Few of those you ride speak English, and again, it’s a good idea to have one or two people with you, ideally from Ukraine, who can explain to your passengers that they don’t have to worry about being safe to take you. From the Czech Republic and that your help is truly selfless. You only realize it when you’re at those borders, you see the people, the expressions on their faces, and the whole reality of what’s going on comes crashing down on you. Although some speak English, don’t expect them to have the strength or the thoughts to care for you and talk about what happened to them along the way.
Be as empathetic as possible with the people you take
For example, a young woman from Kharkov with three young children, whom I drove in a minibus, traveled alone with only a backpacker, and although she spoke good English, it would certainly not be appropriate to ask questions at length. It is better to limit communication to practical things and not impose anything on principle. They are happy that the world has come together and that we are helping them, but the initial mistrust is a logical consequence.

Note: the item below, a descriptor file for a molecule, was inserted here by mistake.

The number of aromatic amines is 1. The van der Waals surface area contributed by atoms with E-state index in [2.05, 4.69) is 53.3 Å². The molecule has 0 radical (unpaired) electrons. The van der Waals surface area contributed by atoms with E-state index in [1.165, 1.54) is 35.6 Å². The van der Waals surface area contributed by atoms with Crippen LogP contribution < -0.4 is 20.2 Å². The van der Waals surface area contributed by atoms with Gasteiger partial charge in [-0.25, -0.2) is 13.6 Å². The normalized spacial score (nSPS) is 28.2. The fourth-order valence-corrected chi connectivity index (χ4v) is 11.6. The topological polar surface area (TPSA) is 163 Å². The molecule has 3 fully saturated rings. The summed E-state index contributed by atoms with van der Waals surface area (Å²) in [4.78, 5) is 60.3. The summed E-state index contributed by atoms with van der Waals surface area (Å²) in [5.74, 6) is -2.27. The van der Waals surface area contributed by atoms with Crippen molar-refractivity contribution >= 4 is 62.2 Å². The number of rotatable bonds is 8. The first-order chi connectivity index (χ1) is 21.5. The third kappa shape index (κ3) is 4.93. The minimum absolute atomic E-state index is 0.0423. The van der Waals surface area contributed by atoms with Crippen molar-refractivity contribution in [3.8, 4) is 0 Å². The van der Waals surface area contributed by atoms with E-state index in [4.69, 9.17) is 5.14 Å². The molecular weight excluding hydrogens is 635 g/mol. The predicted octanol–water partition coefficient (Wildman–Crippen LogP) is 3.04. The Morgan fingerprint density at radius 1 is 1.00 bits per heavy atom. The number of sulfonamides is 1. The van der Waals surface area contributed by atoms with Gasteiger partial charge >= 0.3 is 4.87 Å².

In our group we transported older family members, mothers, children, but even a thirteen-year-old boy who came alone from the Slovak side of the border, only with the help of the Red Cross and coordinators, and we took him to the meeting place with his adult sister in Prague, in Florence. A nice clearer of the story was also the French bulldog “Sebastian”, who traveled in Renault Trafic directly with me, and my colleagues again transported a tip and about two cats in their vans. Together our group managed to transport a total of over sixty people in two expeditions, and we are happy that our time on the road and those liters of burnt diesel and gasoline were worth it this time.
If you can, take the biggest car with a diesel engine